I walked along a grassy lane,
Redolent with the recent rain,
And then a stony path ensued,
Uneven bed, the going rude,
Arriving a little the worse for wear
At Pommier de Beaurepaire.
We were rather concerned this morning at breakfast when we learned that all the accommodation along the way was booked for tonight. Our wonderful hostess took it upon herself to find a place for three. She busied herself for half an hour phoning around, telling us between every conversation that we should have booked the night before.
Indeed, her own establishment was pretty well full when we arrived but she made a quick calculation, bustled around and found a place for Heidi in the house, me on a sofa bed in a farm kitchen next to the garage, and Philip in the regular quarters for guests.
Just as we were leaving, she called us back and told us that she had a place for us Chez George on the Variante.
Last night’s meal was superb. We began with an aperitif accompanied by salad and little pieces of pork pie that could’ve come from Melton Mowbray. For the main course we had big slabs of pork and rice embedded with little chunks of sausage. And then the cheese. And then dessert. And finally a digestif. I shunned the whiskey and chose a kind of schnapps with a red hot punch. All in all, it was a meal to remember!
Breakfast was also remarkable, for along with the traditional coffee and baguettes, we each had a googy egg.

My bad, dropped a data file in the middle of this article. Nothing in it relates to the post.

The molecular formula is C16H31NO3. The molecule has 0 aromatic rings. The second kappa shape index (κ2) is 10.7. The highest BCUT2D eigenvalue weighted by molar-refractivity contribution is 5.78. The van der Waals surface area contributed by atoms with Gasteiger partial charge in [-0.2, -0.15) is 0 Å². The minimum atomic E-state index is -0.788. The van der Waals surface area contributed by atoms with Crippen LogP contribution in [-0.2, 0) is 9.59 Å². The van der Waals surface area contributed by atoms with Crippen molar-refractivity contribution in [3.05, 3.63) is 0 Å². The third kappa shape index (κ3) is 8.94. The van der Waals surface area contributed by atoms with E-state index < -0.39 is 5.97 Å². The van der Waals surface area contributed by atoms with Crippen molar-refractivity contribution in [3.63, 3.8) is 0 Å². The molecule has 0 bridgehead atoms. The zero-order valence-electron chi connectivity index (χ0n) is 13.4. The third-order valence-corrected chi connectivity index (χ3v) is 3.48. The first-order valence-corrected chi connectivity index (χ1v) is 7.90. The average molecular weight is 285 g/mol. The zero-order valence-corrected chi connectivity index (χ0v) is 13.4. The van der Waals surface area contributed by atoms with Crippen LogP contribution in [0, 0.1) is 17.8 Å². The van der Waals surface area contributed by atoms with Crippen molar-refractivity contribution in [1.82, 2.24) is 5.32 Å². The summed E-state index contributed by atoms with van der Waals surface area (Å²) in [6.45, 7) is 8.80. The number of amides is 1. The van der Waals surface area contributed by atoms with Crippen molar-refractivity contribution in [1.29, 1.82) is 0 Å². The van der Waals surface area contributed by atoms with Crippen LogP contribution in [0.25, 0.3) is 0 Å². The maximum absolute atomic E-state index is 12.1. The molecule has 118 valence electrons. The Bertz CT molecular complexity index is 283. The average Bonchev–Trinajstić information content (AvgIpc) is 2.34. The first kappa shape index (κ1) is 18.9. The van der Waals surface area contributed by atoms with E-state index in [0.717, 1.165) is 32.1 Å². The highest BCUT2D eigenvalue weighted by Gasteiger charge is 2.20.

On the easy walk across the fields towards Pommier de Beaurepair, I reflected on the generosity of this woman who had gone out of her way to help us. When I thanked for this she said, “C’est mon travail.”
I left the field and headed along a lane and up a steeper track to Pommier-de-Beaurepaire
Towns like this, and there are many all over France, enjoy a kind of half life. The church and the mairie and a few older buildings around a square form the core of the town, and around them are some more modern houses, but there is no longer any commerce. The mairie opens for a few hours each week and the bar when it feels like it. The residents, who probably commute to work elsewhere, pay their taxes and this keeps the town functioning, but that is all.
Some of the bigger towns have fared even worse, if they have not managed to reinvent themselves when the particular goods they once produced in small factories are no longer needed. I have walked into towns with disused factories with rusty machinery on the outskirts and boarded-up shops in the interior.
I walked on through a forest, passing piles of stacked wood and areas of wasteland where the wood had recently been cut. Then along the road to a bar at Revel-Tourdan where I had a bite to eat.
Down the highway and across into another sweeping valley, more refined somehow, with gentle ups and downs and smaller farms. Through some fields of wheat and barley and canola, and then up a hill and alongside the TGV tracks for a while before passing under the line, and along minor roads unti I reached a chateau d’eau where the the Variante d’Allemane left the GR. Close by was a pilgrims’ shelter. Four were already there in various states of exhaustion. I joined them, and stretched out for a brief repose, unaware that I was being photographed. Then I marched on in the heat and eventually reached the accommodation Chez Georges.